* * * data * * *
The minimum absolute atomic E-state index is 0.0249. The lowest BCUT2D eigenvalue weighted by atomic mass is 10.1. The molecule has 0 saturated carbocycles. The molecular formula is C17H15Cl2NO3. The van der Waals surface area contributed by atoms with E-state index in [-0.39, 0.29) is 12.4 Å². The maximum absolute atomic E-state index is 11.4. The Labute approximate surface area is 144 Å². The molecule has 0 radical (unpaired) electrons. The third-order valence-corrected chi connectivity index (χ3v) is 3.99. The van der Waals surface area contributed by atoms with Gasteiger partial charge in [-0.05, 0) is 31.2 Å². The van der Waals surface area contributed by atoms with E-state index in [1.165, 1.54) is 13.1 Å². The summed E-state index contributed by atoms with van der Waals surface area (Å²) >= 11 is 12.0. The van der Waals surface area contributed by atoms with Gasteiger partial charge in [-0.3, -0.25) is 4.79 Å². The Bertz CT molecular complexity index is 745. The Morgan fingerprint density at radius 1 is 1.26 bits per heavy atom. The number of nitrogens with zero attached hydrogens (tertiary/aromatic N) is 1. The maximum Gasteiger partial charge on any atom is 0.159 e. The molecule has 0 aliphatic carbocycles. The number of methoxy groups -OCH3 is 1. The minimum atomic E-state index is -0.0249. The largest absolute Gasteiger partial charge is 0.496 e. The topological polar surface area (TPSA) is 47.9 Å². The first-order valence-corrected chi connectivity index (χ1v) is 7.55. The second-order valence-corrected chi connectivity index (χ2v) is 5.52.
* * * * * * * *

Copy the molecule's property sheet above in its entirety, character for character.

The minimum absolute atomic E-state index is 0.0249. The lowest BCUT2D eigenvalue weighted by atomic mass is 10.1. The molecule has 0 saturated carbocycles. The molecular formula is C17H15Cl2NO3. The van der Waals surface area contributed by atoms with E-state index in [-0.39, 0.29) is 12.4 Å². The maximum absolute atomic E-state index is 11.4. The Labute approximate surface area is 144 Å². The molecule has 0 radical (unpaired) electrons. The third-order valence-corrected chi connectivity index (χ3v) is 3.99. The van der Waals surface area contributed by atoms with Gasteiger partial charge in [-0.05, 0) is 31.2 Å². The van der Waals surface area contributed by atoms with E-state index in [1.165, 1.54) is 13.1 Å². The summed E-state index contributed by atoms with van der Waals surface area (Å²) >= 11 is 12.0. The van der Waals surface area contributed by atoms with Gasteiger partial charge in [-0.3, -0.25) is 4.79 Å². The Bertz CT molecular complexity index is 745. The Morgan fingerprint density at radius 1 is 1.26 bits per heavy atom. The number of nitrogens with zero attached hydrogens (tertiary/aromatic N) is 1. The maximum Gasteiger partial charge on any atom is 0.159 e. The molecule has 0 aliphatic carbocycles. The number of methoxy groups -OCH3 is 1. The minimum atomic E-state index is -0.0249. The largest absolute Gasteiger partial charge is 0.496 e. The topological polar surface area (TPSA) is 47.9 Å². The first-order valence-corrected chi connectivity index (χ1v) is 7.55. The second-order valence-corrected chi connectivity index (χ2v) is 5.52.